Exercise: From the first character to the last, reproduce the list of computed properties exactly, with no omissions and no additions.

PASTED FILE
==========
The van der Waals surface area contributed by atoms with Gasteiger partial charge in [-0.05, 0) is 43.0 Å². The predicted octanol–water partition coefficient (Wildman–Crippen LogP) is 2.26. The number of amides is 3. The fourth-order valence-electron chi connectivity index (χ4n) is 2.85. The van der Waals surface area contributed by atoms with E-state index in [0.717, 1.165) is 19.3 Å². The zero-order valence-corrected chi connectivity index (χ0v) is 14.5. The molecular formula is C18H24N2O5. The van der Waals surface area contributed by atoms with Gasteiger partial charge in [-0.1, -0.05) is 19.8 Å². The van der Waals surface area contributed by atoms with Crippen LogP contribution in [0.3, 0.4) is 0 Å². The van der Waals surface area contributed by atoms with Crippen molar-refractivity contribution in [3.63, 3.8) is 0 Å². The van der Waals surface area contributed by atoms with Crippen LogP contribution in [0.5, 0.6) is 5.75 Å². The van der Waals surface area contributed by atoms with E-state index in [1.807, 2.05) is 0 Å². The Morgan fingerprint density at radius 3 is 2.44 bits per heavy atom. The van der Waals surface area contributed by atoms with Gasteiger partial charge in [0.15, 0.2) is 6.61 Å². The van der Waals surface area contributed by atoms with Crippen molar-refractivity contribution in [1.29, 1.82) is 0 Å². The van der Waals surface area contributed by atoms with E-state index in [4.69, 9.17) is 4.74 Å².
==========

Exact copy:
The van der Waals surface area contributed by atoms with Gasteiger partial charge in [-0.05, 0) is 43.0 Å². The predicted octanol–water partition coefficient (Wildman–Crippen LogP) is 2.26. The number of amides is 3. The fourth-order valence-electron chi connectivity index (χ4n) is 2.85. The van der Waals surface area contributed by atoms with E-state index in [0.717, 1.165) is 19.3 Å². The zero-order valence-corrected chi connectivity index (χ0v) is 14.5. The molecular formula is C18H24N2O5. The van der Waals surface area contributed by atoms with Gasteiger partial charge in [-0.1, -0.05) is 19.8 Å². The van der Waals surface area contributed by atoms with Crippen LogP contribution in [0.3, 0.4) is 0 Å². The van der Waals surface area contributed by atoms with Crippen molar-refractivity contribution in [3.63, 3.8) is 0 Å². The van der Waals surface area contributed by atoms with Crippen LogP contribution in [0.5, 0.6) is 5.75 Å². The van der Waals surface area contributed by atoms with E-state index in [1.807, 2.05) is 0 Å². The Morgan fingerprint density at radius 3 is 2.44 bits per heavy atom. The van der Waals surface area contributed by atoms with Gasteiger partial charge in [0.15, 0.2) is 6.61 Å². The van der Waals surface area contributed by atoms with Crippen molar-refractivity contribution in [1.29, 1.82) is 0 Å². The van der Waals surface area contributed by atoms with E-state index in [4.69, 9.17) is 4.74 Å².